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China just showed how easily one of its large-scale exercises around Taiwan can escalate into something worse


  • China last month carried out massive exercises around Taiwan, surrounding the island.

  • It showed how easily China can launch an exercise without any warning.

  • These exercises can easily escalate.

Last month, China conducted large-scale military exercises around Taiwan with the aim of sending a message.

As elements of the Chinese joint force surrounded the island democracy during the two-day event, it became clear how easily any of these large-scale exercises could escalate into a conflict, causing China the possibility of launching a blockade or quarantine of the island with little to no warning.

China’s military has been able to “essentially ramp up the pace for these large-scale exercises that look a lot like a blockade,” said Tom Shugart, a former U.S. Navy officer and current deputy senior fellow at the Center for said a New American Security think tank.

He added that the May exercise showed that the Chinese fleet is “very capable” of a blockade or quarantine of Taiwan.

The Defense Department has identified a blockade as a possibility, noting in its latest report on the Chinese military that “PLA writings describe a joint blockade campaign in which the PRC would implement blockades of maritime and air traffic, including shutting down the essential import from Taiwan, to force Taiwan’s surrender.”

If effectively implemented, such an action would potentially have immediate and serious consequences for Taiwan’s economy, halting trade and shipping. Such a move could force the military into action without necessarily provoking a military response from the US and its allies, potentially leaving the country alone.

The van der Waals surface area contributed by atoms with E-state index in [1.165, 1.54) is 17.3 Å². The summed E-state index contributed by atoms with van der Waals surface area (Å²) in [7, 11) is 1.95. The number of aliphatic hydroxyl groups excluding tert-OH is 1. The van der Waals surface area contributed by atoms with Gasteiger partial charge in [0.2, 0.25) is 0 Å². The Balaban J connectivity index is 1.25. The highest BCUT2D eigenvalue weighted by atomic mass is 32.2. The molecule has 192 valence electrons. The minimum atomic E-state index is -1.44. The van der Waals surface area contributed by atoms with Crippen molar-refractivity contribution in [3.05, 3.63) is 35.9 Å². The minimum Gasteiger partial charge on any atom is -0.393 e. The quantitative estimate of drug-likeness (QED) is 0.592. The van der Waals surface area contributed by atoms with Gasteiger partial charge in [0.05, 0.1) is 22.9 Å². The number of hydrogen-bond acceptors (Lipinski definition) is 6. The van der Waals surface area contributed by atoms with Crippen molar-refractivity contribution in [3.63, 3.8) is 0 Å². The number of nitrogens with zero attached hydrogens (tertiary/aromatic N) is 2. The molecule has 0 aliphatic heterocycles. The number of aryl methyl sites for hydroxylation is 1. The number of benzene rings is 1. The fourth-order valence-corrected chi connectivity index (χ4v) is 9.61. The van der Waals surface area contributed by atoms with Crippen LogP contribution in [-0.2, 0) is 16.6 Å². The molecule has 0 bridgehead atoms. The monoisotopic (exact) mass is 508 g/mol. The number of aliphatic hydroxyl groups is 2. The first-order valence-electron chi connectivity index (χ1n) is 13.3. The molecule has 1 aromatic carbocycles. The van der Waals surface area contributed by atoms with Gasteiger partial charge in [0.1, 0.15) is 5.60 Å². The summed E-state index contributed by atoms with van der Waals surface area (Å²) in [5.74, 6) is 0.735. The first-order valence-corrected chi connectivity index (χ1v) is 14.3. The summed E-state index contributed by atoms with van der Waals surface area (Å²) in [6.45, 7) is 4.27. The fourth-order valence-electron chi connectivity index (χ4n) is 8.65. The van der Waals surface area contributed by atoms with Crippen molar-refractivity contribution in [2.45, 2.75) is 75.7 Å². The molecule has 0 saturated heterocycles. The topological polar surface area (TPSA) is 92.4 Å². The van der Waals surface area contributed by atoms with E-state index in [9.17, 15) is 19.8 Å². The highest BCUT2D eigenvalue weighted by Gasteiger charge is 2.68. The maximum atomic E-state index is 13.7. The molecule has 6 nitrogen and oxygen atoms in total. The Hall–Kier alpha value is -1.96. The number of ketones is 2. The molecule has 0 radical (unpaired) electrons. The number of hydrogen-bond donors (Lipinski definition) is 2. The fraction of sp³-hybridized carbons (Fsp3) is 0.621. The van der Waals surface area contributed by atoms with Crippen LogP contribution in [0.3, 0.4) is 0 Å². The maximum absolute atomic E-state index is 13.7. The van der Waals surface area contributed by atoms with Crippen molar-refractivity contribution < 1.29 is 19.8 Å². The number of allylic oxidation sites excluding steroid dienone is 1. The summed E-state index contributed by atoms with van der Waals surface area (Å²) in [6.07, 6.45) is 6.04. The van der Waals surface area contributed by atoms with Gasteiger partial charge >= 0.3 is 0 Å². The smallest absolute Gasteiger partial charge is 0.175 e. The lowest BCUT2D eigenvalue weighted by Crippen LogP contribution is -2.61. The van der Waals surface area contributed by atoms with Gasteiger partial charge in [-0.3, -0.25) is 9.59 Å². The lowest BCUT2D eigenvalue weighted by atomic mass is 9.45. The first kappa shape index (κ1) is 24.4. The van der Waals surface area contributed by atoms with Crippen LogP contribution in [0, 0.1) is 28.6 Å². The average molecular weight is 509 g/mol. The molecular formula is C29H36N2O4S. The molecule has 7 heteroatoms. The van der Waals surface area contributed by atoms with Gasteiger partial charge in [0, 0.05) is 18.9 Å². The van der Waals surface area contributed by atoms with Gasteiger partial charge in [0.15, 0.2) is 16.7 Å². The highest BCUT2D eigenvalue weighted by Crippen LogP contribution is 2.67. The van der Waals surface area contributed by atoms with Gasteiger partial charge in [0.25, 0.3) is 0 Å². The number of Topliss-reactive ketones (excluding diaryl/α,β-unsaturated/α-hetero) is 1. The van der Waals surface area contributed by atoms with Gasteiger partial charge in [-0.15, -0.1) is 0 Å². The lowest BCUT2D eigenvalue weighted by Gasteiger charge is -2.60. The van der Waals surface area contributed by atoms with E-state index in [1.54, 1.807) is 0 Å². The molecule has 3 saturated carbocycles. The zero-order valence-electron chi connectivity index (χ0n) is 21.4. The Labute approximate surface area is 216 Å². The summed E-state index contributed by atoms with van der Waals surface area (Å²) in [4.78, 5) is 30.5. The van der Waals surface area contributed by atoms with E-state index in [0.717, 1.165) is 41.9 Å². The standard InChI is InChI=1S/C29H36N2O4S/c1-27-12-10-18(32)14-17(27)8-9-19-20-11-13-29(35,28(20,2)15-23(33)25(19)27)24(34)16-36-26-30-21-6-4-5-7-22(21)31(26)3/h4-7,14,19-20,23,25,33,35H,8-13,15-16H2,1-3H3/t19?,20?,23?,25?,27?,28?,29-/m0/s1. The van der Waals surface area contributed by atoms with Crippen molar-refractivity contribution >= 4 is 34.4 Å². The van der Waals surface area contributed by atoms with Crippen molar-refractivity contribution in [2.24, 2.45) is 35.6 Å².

Following the latest Chinese military exercises, US Commander for the Indo-Pacific Region Samuel Paparo said the US has closely observed the exercises, learned from them and believes they “seemed like a rehearsal” for a military action against Taiwan.

There has long been speculation that the US would respond with force to a Chinese invasion of Taiwan, but the US response in the event of a blockade or quarantine, actions short of an amphibious assault, remains unclear.

Taiwan’s M109 speedboats maneuver at sea during a military exercise on January 31, 2024 in Kaohsiung, Taiwan.Annabelle Chih/Getty Images

China’s Recent Exercise “Joint Sword” aimed at “joint combat readiness patrols by sea and air, joint capture of comprehensive battlefield control and joint precision strikes on key targets,” according to reports in Chinese state media. The training included mock attacks by fighter jets with live ammunition and exercises with various naval vessels, including frigates and destroyers.

The exercise seemed similarIn many ways, it is similar to the April 2023 exercises and considerably tamer than the August 2022 exercises, which took place after then-US Speaker of the House of Representatives Nancy Pelosi visited Taiwan. The latest exercise lasted just two days, compared to seven.

And China’s declared zones for the May exercises were also only along the edges of Taiwan’s contiguous zone, compared to the 2022 exercises, which had large exclusion zones crossing Taiwan’s airspace and waters. During those exercises, China also fired missiles over the island, a very provocative action.